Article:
[my goal is] the creation of a society
I'm a black ocean, leaping and wide,
Welling and swelling I bear in the tide.
Leaving behind nights of terror and fear
It was the last night before sorrow
touched her life, and no life is ever
quite the same again when once that cold,
sanctifying touch has been laid upon it
--Anne of Green Gables,
L. M. Mongomery
Ranger Question of the Day;
My bank has been robbed a few times and
has a sign on the door:
"No hoodies allowed in the lobby"
--Is my bank racist?
[NOTE: The zombie white faces and Anglo features in the "No Hoodie" bank sign. Just 'cause most of the robbers were black, we didn't notice that, you see? So, no racism, right?]
Subtitle: Florida -- the Death Knell State.
The death of Trayvon Martin, the 17-year-old killed by a community watchman, has been called a martyrdom and an assassination by his bereaved mother.
If so, consistency requires that we also call the targeted killing of the U.S citizen and 16-year-old son of Anwar al-Awlaki also an assassination and a martyrdom. With martyrdom comes the need for a cause, so what shall we call it -- the death of innocence?
Why is the younger Awlaki's death cheered, while Trayvon's is decried? Are we less discomfited when the kill is called by our president on an erstwhile innocent than by a civilian? If this is truly a racial issue (as so many arguing), then is it simply that a black man can kill a brown man, whereas a brown man may not kill a black man today? Do we only turn the other way when African Americans kill their own (as they do in 91% of gun murders in the U.S.)?
Is it that we just presume that it is a righteous kill, or that we simply don't care -- we don't want to get up in their business? And could that be because we know how entirely and hopelessly estranged we are from a culture that lives under the rubric, "U.S.A."?
But let us forget the dark-skinned little man called al-Awlaki's son, as dark-skinned deaths in the Phony War on Terror are oh-so forgettable; just another brick in the wall. Let's bring it closer to home, back to Florida and assassinations and all the stuff that is beyond the limits of civilized behavior, to another story of young black men involved in murder which you will not hear much about, though it is in the same edition of the paper that fronts Trayvon's saga.
But this story runs several pages back, and under the fold. It is the story of two British tourists murdered in cold blood by a 16-year-old black youth less than three hours Southwest of Trayvon's story. The murderer, Shawn Tyson, called his victims -- James Kouzaris and James Cooper -- "crackers" as they begged for their lives before he shot them to death last April. Tyson was just convicted of two life sentences.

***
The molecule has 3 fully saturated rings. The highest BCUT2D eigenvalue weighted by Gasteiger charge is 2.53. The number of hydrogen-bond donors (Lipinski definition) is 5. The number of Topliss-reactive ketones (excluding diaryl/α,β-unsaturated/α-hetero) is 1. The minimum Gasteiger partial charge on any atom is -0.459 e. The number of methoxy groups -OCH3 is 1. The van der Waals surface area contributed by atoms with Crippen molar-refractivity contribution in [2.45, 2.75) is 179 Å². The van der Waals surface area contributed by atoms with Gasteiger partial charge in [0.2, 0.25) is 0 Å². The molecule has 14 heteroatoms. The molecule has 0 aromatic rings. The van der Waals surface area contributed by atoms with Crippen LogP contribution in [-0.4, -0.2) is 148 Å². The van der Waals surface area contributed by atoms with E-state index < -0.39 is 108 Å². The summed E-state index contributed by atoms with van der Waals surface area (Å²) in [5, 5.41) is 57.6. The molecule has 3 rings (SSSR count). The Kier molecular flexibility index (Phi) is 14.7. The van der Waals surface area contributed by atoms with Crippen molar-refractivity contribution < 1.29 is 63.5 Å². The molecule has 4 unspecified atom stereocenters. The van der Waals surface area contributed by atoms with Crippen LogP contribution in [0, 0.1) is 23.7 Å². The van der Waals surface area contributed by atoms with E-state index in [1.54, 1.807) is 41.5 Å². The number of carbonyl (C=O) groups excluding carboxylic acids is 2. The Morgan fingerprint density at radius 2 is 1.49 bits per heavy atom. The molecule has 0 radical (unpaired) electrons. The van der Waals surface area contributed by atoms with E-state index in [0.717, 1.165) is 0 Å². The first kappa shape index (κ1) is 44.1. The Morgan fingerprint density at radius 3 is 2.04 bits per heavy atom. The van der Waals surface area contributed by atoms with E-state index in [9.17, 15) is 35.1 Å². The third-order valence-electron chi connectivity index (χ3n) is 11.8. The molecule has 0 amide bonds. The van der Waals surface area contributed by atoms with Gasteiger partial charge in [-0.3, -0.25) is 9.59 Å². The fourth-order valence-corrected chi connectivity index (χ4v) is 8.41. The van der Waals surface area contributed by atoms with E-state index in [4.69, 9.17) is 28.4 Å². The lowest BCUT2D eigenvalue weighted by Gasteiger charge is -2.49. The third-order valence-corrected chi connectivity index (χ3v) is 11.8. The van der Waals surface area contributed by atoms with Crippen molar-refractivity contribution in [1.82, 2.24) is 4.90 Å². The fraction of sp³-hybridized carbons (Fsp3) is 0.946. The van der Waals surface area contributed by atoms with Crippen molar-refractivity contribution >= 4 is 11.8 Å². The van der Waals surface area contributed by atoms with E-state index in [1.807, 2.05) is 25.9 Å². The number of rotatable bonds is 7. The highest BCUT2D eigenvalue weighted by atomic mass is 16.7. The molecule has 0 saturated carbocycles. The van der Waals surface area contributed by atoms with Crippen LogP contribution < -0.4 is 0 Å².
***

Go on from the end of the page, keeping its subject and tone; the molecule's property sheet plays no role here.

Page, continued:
One of the witnesses testified that Tyson told her the day after the killings that he said to the victims, "Well since you ain't got no money I got something for your ass." Calling someone one a cracker when you single them out for death because of their skin color would seem to be a hate crime, but no such charges were filed.
The AP reported, "Authorities say it was initially difficult to get people in this case to reveal details about the shootings (as) many of the witnesses were friends of Tyson's" -- how's that for civic responsibility? Nobody "saw or heard nothin'," a familiar refrain. (If you've ever dealt with the criminal justice system, you know every con was framed; no one really did anything. A culture of responsibility it is not.)
Tyson had been improperly released to his mother's custody from juvenile detention via administrative error the day before the killings for shooting into a car with an illegal firearm the week before. The silence continued when "savage" Tyson was observed tracking his intended cracker victims, enabling the two murders. While the witnesses were complicit in their silence, maybe in their neighborhood that is what is called "neighborhood watch."
Friends of the victims expressed their disappointment with the lack of parity in President Obama's non-response to their plight:
Davies said:"We would like to publicly express our dissatisfaction at the lack of any public or private message of support or condolence from any American governing body or indeed, President Obama himself.
"Mr Kouzaris has written to President Obama on three separate occasions and is yet to even receive the courtesy of a reply.
"It would perhaps appear that Mr Obama sees no political value in facilitating such a request or that the lives of two British tourists are not worthy of ten minutes of his time" (Parents of Murdered British Students Criticise Barack Obama.)
The same scenario was played out in 1993 at a rest stop in Monticello, about 30 miles from Tallahassee: four black youths executed another British tourist, wounding his companion; five days before that, a German tourist was murdered in Miami. After these events, the British and German tourist authorities issued travel advisories to their citizens heading to sunny Florida (the Governer Chiles also wisely suspended the "One Florida, Many Faces" tourist campaign.)
When one of the assailants, John Crumitie, was sentenced to first degree murder two years later, his mother blamed the change of venue -- and REDNECKS -- for the decision:
"It's horrible. It's horrible," said Crumitie's mother, Susie Mae Johnson, blaming the conviction on a change of venue to Pensacola. "The town ain't nothing but a damn redneck town, and Monticello is just the damn same."
Seems like everything boils down to blacks and crackers.
Alas, there is no outrage in our communities for these murders. Everyone knows you don't roll down your window for a group of young black men . . . and they were foreigners, anyway.
Maybe it was that the victims were not wearing hoodies.